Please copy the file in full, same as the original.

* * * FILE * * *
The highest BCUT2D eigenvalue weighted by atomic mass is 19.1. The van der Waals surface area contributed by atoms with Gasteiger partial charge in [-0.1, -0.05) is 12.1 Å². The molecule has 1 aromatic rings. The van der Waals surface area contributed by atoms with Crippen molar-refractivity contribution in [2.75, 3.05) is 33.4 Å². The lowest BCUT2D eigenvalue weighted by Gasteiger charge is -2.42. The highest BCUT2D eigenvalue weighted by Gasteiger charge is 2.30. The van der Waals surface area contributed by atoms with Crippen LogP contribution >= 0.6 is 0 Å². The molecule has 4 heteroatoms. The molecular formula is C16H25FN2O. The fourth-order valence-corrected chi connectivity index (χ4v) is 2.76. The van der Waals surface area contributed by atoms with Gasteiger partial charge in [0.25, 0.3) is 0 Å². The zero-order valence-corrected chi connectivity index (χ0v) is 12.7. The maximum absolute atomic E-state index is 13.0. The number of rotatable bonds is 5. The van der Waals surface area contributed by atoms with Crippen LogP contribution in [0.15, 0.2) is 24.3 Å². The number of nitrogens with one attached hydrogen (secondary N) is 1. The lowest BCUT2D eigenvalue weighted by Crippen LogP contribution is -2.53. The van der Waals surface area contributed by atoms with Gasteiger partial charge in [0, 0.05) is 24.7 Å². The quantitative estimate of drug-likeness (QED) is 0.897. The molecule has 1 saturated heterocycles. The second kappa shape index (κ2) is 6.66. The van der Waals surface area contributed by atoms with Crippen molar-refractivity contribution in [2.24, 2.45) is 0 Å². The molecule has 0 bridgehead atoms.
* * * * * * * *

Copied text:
The highest BCUT2D eigenvalue weighted by atomic mass is 19.1. The van der Waals surface area contributed by atoms with Gasteiger partial charge in [-0.1, -0.05) is 12.1 Å². The molecule has 1 aromatic rings. The van der Waals surface area contributed by atoms with Crippen molar-refractivity contribution in [2.75, 3.05) is 33.4 Å². The lowest BCUT2D eigenvalue weighted by Gasteiger charge is -2.42. The highest BCUT2D eigenvalue weighted by Gasteiger charge is 2.30. The van der Waals surface area contributed by atoms with Crippen LogP contribution >= 0.6 is 0 Å². The molecule has 4 heteroatoms. The molecular formula is C16H25FN2O. The fourth-order valence-corrected chi connectivity index (χ4v) is 2.76. The van der Waals surface area contributed by atoms with Gasteiger partial charge in [0.25, 0.3) is 0 Å². The zero-order valence-corrected chi connectivity index (χ0v) is 12.7. The maximum absolute atomic E-state index is 13.0. The number of rotatable bonds is 5. The van der Waals surface area contributed by atoms with Crippen LogP contribution in [0.15, 0.2) is 24.3 Å². The number of nitrogens with one attached hydrogen (secondary N) is 1. The lowest BCUT2D eigenvalue weighted by Crippen LogP contribution is -2.53. The van der Waals surface area contributed by atoms with Gasteiger partial charge in [0, 0.05) is 24.7 Å². The quantitative estimate of drug-likeness (QED) is 0.897. The molecule has 1 saturated heterocycles. The second kappa shape index (κ2) is 6.66. The van der Waals surface area contributed by atoms with Crippen molar-refractivity contribution in [2.24, 2.45) is 0 Å². The molecule has 0 bridgehead atoms.